The Casper Wyoming Martin Luther King Jr./Wyoming Equality Day Celebration drew many marchers to Casper’s City Park, braving temperatures around 12 degrees, and windchill values below zero.
Observation of the day kicked off al 11:00 am, January 15, 2018, with a brief gathering and some statements from attendees. Gatherers heard from representatives of the United Church of Christ (a sponsor of the event,) First United Methodist Church, and Interfaith.
The march began, escorted by a rolling barricade from the Casper Police Department and an NCJS JROTC color guard, at 7th and Center streets. The march went North on Center, before turning east on 2nd Street, and finally ending at the First United Methodist Church, near the Natrona County Library. Marchers stamping their feet and breathing into their hands to fight off the cold, were invited to warm themselves in the church with Hot Chocolate, free t-shirts, and stickers.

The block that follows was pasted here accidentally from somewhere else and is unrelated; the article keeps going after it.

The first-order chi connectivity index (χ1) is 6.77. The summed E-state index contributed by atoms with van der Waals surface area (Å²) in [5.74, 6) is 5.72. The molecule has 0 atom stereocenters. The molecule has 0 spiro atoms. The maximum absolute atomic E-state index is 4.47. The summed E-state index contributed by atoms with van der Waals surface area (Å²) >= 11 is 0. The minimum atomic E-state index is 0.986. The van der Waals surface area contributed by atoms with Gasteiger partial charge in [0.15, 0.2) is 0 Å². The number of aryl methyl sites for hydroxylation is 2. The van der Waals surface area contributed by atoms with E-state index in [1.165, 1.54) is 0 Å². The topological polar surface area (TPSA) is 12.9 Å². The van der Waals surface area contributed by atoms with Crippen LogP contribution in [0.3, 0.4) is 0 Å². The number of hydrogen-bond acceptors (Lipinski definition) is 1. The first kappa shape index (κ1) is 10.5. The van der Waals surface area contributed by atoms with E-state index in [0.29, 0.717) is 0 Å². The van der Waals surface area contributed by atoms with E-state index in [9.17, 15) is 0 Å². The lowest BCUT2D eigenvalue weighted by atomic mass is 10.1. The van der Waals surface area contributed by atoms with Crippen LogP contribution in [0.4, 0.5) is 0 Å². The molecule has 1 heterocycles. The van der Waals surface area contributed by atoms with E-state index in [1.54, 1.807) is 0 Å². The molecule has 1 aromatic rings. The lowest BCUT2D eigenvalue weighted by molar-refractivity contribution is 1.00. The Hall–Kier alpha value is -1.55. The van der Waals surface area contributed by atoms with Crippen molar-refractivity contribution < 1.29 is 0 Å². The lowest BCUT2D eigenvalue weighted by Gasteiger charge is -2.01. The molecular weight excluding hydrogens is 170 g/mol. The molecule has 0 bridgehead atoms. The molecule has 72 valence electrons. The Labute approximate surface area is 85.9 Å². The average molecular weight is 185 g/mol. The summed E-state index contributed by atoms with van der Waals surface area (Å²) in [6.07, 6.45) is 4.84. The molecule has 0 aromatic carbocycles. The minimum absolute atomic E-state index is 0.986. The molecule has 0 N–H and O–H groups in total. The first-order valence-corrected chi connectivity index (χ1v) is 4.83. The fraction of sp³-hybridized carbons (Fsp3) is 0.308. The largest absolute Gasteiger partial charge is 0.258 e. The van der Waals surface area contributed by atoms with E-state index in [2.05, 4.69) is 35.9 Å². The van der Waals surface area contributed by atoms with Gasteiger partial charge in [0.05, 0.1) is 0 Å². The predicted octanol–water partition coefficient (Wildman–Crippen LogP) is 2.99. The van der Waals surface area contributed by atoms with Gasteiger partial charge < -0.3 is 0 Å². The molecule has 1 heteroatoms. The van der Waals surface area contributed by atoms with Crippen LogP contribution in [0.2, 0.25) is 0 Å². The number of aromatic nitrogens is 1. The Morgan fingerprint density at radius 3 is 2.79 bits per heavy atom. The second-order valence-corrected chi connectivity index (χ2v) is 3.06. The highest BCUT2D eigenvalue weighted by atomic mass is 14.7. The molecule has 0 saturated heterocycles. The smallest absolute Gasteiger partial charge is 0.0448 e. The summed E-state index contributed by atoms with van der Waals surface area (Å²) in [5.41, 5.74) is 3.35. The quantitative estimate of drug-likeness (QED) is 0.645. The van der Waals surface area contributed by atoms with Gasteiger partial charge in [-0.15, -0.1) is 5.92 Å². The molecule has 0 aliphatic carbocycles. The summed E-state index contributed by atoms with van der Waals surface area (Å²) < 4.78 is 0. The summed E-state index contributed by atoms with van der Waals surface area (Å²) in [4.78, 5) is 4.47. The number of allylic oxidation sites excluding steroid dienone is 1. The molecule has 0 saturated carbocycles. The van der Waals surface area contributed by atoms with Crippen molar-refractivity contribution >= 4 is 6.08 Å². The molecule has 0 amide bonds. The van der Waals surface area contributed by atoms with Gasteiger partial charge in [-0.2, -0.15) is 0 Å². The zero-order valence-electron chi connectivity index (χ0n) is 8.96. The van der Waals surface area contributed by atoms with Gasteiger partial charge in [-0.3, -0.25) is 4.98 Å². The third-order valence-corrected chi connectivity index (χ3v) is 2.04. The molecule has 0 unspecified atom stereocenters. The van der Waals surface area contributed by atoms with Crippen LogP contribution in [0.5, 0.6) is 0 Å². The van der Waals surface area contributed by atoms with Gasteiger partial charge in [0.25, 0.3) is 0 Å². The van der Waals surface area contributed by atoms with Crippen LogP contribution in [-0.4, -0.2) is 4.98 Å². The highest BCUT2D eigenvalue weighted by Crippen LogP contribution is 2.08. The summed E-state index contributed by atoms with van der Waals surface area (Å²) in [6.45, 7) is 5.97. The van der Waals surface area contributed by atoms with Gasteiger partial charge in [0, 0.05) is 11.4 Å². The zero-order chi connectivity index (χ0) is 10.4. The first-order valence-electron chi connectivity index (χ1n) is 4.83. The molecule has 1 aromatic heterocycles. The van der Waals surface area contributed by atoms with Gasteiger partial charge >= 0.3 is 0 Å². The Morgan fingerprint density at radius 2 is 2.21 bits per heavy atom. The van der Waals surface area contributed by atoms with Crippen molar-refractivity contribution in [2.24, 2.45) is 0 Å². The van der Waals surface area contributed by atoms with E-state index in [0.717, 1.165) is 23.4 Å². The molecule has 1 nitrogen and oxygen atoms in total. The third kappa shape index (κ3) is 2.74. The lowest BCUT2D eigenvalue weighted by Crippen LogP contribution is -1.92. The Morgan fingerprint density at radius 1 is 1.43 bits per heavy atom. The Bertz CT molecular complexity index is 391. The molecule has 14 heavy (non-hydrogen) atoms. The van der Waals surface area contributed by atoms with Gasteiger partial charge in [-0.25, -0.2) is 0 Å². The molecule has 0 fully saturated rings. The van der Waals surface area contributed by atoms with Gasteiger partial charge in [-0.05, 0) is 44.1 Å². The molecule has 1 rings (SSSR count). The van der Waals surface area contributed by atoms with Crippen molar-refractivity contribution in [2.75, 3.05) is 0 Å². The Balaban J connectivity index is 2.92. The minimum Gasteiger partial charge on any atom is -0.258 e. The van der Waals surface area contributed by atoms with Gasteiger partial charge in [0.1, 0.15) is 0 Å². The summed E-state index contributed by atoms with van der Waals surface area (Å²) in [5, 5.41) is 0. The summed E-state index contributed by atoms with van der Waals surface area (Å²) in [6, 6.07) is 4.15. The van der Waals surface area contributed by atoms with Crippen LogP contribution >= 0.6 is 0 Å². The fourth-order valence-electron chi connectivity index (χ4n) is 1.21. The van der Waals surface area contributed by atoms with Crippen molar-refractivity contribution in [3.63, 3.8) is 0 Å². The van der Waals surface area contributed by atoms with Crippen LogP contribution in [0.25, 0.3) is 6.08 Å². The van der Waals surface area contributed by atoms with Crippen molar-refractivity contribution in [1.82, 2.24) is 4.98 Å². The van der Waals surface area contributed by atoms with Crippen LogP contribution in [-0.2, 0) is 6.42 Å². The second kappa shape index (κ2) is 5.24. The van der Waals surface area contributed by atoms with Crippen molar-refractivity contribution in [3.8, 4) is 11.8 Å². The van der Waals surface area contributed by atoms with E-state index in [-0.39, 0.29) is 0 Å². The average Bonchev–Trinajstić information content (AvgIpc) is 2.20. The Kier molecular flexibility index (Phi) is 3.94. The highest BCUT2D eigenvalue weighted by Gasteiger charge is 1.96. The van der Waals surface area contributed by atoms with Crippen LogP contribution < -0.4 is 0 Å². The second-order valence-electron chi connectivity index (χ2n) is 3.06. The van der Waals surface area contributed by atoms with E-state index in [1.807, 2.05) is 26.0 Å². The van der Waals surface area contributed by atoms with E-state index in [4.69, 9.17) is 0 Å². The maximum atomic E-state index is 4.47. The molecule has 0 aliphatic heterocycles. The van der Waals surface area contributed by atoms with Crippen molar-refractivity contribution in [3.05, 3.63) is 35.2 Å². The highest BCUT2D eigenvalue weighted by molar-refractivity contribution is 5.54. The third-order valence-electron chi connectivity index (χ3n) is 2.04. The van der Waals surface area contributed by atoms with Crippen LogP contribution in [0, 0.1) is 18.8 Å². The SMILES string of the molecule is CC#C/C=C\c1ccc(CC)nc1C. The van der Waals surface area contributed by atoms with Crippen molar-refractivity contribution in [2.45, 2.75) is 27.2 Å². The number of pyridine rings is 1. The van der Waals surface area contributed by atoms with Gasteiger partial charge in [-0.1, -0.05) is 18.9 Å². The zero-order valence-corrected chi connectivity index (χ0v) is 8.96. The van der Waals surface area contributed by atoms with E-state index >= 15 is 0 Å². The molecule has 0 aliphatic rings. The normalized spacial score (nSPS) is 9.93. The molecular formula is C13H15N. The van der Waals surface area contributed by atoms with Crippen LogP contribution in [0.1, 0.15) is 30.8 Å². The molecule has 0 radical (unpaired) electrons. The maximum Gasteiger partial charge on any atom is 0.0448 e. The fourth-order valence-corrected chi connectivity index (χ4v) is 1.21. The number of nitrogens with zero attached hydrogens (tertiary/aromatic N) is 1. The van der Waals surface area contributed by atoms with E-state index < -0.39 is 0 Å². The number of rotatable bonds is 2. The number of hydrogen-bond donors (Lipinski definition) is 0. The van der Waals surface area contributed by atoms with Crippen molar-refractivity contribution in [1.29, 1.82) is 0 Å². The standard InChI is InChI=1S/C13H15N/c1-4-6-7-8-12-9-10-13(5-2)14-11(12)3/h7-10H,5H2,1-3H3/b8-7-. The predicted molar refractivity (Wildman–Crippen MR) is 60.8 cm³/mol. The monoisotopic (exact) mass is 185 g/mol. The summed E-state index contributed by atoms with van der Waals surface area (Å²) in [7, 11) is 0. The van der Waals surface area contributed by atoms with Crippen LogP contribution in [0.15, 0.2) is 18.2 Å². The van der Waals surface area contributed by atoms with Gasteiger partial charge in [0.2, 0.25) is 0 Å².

In the church marchers had an opportunity to visit with representatives of ServeWyoming, for volunteer opportunities, sign a pledge of non-violence, and hear from several speakers.
Casper’s recently elected Mayor, Ray Pacheco, was present at the event, giving a speech that called on the citizens of Casper to remember the legacy of Dr. Martin Luther King Jr., and his call to service. Pacheco saying that King’s words and legacy endure, not just one day a year, but year round. Pacheco also read proclamations from city and state officials in recognizing the day. Casper’s Vice Mayor, Charlie Powell, and councilperson Jesse Morgan were also spotted among the crowd.
Those gathered also heard from State Treasurer Mark Gordon, who similarly emphasized King’s call to service.
After a rousing rendition of the Lennon-McCartney hit, Let it Be, by musicians from Casper’s United Church of Christ, the gathered group heard from Hamid Khan, Deputy Director of the Rule of Law Collaborative. Khan sharing a story of his family, who came to Wyoming from Pakistan, were able to prosper with hard work, and provided opportunities in education for Khan. He recalled attending law school and feeling the desire for service, and dedicated large swathes of his life to serving people both at home and in war torn regions of the Middle East.